Difference between revisions of "Percy Montague Baker"
|Line 1:||Line 1:|
Percy Montague Baker (
Percy Montague Baker (-1935)
Latest revision as of 15:07, 19 May 2020
Percy Montague Baker (1872-1935)
1922 M.B.E., B.Sc., A.M.I. Mech.E., A.M.I.E.E., Electrical Engineer, 27, Livingstone Road, Handsworth, Birmingham. T. N.: Regent 4024. b. 1872. Ed. Birmingham, Mason College and elsewhere. Graduate of London University in Science and in Engineering. Professional Career: Worked in various small works. Took up educational work. Lecturer in Electrical and Mechanical Engineering in Wolverhampton Technical School. Professor of Electrical Engineering in the Central Technological College for Bombay Presidency. Consulting Engineer in Bombay. Inspector of Technical Schools in the Presidency of Bombay. Chief Works: Power and lighting equipments in Cotton Mills and other manufacturing concerns in Bombay. Consulting Electrical Engineer for certain Indian States. Pubic Positions: Secretary The Engineering Society, Technical School, Birmingham. At present organizing Instructional Factories for the training of Disabled Soldiers and Sailors for various industries under the Ministry of Labour. Clubs: Royal Societies, London; Royal Yacht, Bombay; Bombay Gymkhana. War Services.—Assisted in the production of high explosive shells in Bombay till March, 1916. Returned to England and became a Technical Adviser to the Training Department of the Ministry of Munitions on engineering matters; carried on this work till after the Armistice.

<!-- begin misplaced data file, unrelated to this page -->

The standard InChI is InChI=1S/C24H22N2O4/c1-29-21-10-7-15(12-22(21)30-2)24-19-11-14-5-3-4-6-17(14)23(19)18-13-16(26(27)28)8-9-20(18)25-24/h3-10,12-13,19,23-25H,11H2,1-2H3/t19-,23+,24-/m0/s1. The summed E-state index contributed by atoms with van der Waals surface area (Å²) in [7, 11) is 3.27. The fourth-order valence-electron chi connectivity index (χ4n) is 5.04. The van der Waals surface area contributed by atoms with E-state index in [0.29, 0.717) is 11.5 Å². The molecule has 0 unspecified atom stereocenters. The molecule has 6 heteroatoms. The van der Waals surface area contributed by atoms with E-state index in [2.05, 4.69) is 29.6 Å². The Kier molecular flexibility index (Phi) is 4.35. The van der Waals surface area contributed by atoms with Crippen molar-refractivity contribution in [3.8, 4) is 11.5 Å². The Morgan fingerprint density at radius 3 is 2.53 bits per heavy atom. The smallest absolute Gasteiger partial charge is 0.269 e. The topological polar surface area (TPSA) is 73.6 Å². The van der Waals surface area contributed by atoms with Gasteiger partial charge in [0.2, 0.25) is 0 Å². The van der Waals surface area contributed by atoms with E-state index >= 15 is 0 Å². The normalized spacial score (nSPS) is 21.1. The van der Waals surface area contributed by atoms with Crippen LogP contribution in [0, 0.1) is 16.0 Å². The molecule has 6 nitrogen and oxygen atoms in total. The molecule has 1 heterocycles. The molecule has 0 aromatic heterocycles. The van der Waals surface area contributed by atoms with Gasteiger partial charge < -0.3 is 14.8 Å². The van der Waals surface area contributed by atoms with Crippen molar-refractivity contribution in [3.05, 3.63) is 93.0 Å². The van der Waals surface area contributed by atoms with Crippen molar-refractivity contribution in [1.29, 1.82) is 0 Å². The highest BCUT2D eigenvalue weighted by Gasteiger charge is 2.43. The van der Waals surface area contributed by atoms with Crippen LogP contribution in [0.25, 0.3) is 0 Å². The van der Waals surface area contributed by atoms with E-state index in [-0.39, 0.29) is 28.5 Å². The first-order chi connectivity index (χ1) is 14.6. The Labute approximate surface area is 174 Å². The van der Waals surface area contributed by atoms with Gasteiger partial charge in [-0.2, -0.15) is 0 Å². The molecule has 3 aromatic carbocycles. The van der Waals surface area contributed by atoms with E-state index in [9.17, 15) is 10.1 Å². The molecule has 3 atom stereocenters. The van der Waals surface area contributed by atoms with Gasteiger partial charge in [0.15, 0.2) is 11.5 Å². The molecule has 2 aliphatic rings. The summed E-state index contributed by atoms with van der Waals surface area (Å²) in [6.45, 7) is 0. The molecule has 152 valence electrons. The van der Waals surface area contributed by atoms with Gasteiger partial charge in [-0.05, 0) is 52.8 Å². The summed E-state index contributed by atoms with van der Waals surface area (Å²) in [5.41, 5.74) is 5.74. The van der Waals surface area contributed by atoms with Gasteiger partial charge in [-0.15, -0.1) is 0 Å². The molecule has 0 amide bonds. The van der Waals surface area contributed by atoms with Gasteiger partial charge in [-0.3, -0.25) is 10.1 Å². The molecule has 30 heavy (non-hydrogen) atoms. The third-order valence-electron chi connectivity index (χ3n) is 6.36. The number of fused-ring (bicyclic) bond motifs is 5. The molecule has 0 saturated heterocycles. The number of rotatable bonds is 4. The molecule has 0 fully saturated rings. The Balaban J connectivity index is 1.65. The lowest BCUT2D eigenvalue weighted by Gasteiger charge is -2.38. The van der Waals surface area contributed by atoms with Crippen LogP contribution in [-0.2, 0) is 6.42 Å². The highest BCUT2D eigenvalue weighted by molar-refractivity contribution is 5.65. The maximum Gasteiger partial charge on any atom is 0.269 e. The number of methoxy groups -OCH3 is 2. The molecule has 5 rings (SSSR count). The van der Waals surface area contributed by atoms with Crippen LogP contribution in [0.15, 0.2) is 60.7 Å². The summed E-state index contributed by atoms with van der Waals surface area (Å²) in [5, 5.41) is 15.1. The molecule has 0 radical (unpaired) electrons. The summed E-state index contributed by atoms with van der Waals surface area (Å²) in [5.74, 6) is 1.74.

1935 Obituary 
PERCY MONTAGUE BAKER, M.B.E., was deputy electrical engineer for the Borough of Chiswick. He had previously been mains superintendent for the same borough from 1923 to 1927.
Mr. Baker was born in Birmingham, and received his technical education at the Municipal Technical College, in the workshops of which he also received part of his practical training, the remainder being obtained in his father's gun factory in Birmingham.
In 1901 he graduated with first-class honours at the University of London, and thereafter devoted several years to the teaching of engineering subjects in technical schools in West Bromwich and Wolverhampton.
He joined the Electric Power Engineering Company, Birmingham, as a designer in 1908.
In 1911 he was appointed professor of electrical engineering and physics at the Central Technological College of Bombay Presidency, at Byculla, and reorganized the engineering syllabus, developing particularly the practical course work.
When the war broke out, he returned to England and joined the Ministry of Munitions, for whom he undertook the training of men and women for the workshops. He set up a series of instructional factories for the purpose, and after the war he joined the Ministry of Labour as director of instructional factories; these numbered 55, and had accommodation for the training of 20,000 disabled ex-service men.
Mr. Baker was a frequent contributor to discussions at the Institution, of which he had been an Associate Member since 1909. He was also an Associate Member of the Institution of Electrical Engineers.
He was the author of three books on the general subject of machines. His death occurred at Chiswick on 23rd August 1935, at the age of 62.